What’s truly exceptional about Warner Parks, though, are the trails. There are trails for any activity level, any ability, and pretty much any means of getting around. Think of Warner Parks as a nature version of the App Store: whether you hike, run, mountain bike, ride a horse, or just take an easy stroll, there’s a trail for that. Brace yourself for these stats:
• 12 miles of primitive hiking trails
• 3 miles of paved trail
• 9 miles (almost) of paved multi-use trail
• 10 miles of horse trails; 3 bridal paths
• 2 cross-country running courses
• 8 miles of mountain bike trails
Among our favorites: The historic Natchez Trace follows the footsteps of indigenous people, early explorers, traders, and settlers. Harpeth Woods Trail, a moderately difficult 2.5 mile loop, traverses a section of the Natchez Trace, and takes hikers through forests and across a rock quarry. Mossy Ridge Trail is a moderate, 4.5-mile loop through hills, meadows, and springs. At 150 yards, Little Acorn Trail is perfect for small children. Amphitheater Trail is an easy, 200-yard trail that passes an old homestead and leads to the Nature Theater. There’s also the ¾-mile Nature Loop, a moderate route with markers identifying the park’s natural features. Maps are available at the Nature Center. (Pssst…there’s also a hidden 4.5 mile trail; ask our concierge for details.)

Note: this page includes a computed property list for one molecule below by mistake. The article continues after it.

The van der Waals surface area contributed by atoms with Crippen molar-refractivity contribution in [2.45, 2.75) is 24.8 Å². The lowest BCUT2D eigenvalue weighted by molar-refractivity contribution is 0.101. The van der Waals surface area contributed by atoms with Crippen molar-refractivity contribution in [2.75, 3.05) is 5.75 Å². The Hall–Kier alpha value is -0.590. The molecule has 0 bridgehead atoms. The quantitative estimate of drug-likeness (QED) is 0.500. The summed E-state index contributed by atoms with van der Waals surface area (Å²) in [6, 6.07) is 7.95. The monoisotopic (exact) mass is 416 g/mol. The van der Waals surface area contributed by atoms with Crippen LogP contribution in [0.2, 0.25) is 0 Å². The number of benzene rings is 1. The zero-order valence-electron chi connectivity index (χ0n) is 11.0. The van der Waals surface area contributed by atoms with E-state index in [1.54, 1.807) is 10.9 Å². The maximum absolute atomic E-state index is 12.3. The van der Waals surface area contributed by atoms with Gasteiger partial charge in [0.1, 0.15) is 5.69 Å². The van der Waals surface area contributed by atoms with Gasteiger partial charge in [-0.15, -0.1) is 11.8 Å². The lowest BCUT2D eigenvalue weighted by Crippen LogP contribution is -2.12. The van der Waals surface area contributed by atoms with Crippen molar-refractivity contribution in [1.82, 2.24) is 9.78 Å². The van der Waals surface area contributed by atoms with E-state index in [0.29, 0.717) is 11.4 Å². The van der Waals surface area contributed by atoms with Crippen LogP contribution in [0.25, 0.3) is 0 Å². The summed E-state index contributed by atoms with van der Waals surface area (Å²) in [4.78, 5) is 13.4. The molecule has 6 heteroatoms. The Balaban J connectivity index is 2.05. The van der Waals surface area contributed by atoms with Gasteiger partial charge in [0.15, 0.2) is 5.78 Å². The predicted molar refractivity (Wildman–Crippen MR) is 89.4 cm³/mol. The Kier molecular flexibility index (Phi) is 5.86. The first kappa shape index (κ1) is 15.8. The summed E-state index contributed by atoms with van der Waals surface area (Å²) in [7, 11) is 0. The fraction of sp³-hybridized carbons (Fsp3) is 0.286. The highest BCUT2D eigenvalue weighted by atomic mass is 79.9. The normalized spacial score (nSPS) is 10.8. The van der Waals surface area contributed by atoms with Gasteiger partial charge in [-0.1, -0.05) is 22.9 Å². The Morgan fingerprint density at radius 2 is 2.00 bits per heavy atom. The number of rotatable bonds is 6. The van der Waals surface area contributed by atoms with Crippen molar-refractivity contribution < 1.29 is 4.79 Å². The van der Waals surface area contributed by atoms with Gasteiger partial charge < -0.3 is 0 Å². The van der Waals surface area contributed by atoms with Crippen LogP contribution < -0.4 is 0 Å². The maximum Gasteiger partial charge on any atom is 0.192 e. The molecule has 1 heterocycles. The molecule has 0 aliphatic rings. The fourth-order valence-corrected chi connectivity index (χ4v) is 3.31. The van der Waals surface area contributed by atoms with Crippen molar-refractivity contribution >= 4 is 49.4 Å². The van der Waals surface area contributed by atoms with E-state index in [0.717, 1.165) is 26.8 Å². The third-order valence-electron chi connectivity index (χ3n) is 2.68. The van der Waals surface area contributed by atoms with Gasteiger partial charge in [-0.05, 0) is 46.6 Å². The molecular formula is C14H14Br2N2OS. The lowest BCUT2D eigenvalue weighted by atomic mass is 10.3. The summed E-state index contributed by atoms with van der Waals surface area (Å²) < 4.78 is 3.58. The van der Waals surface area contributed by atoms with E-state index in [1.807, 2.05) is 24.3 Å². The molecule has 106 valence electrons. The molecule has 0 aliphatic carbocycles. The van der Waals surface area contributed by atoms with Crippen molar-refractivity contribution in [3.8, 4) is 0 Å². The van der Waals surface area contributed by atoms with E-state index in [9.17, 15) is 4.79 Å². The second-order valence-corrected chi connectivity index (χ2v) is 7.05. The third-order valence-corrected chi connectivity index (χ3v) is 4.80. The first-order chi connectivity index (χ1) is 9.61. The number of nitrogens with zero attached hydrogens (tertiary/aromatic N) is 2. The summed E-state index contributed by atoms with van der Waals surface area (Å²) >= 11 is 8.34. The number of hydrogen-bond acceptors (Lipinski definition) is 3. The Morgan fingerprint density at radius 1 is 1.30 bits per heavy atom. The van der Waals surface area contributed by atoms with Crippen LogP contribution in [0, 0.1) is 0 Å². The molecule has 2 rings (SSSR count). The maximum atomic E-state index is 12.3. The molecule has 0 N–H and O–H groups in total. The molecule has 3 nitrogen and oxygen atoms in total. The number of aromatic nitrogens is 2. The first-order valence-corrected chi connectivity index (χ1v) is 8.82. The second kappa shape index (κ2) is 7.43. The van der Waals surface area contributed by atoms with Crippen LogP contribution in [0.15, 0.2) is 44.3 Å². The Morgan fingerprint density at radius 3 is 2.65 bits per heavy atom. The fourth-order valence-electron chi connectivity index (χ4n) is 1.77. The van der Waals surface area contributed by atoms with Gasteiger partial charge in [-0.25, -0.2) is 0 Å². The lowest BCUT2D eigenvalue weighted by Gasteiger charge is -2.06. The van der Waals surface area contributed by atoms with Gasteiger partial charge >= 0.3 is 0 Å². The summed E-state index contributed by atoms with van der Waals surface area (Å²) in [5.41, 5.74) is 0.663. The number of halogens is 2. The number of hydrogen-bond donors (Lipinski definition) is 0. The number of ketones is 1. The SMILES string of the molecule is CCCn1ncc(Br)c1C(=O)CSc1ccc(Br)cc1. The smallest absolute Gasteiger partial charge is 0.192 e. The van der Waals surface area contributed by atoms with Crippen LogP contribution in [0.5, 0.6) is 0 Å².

Radnor Lake State Park showcases the region’s bounteous variety of flora and fauna, and through a number of environmental protection efforts, they plan to keep it that way. This 1,332-acre nature preserve is a state-protected area, meaning it’s open only during the day, and off-trail hiking is not permitted.
However, with more than 6 miles of trail - including one that’s all-terrain wheelchair-friendly - there’s ample opportunity to observe and photograph hundreds of native wildlife and plant species at Radnor Park. It’s not uncommon to spy otters, mink, beavers, muskrats, deer, bobcats, and a menagerie of amphibians and reptiles in this sanctuary. The park is also home to hundreds of varieties of mosses, wildflowers, fungi, trees, vines, and other plants.
Radnor Lake State Park is known above all as a magnificent paradise for birding. The Tennessee Wildlife Resources Agency says the spring and migration seasons are “phenomenal” for observing songbirds (there are more than 20 species of warblers alone), while summer brings woodland breeders like cuckoos, vireos, and waterthrushes. Common winter sightings include a variety of duck species and other waterfowl. Birds of prey, including great horned owls and bald eagles, take up residence at the Aviary Education Center.
First-time visitors may want to start at the Visitor Center to get an overview of the park’s natural riches and history. You’ll find a variety of programs led by park rangers throughout the year: birding trips, wildflower walks, astronomy hikes, snake programs, and birds of prey tours, just to name a few. (With thanks to Tennessee State Parks. More info at tnstateparks.com.)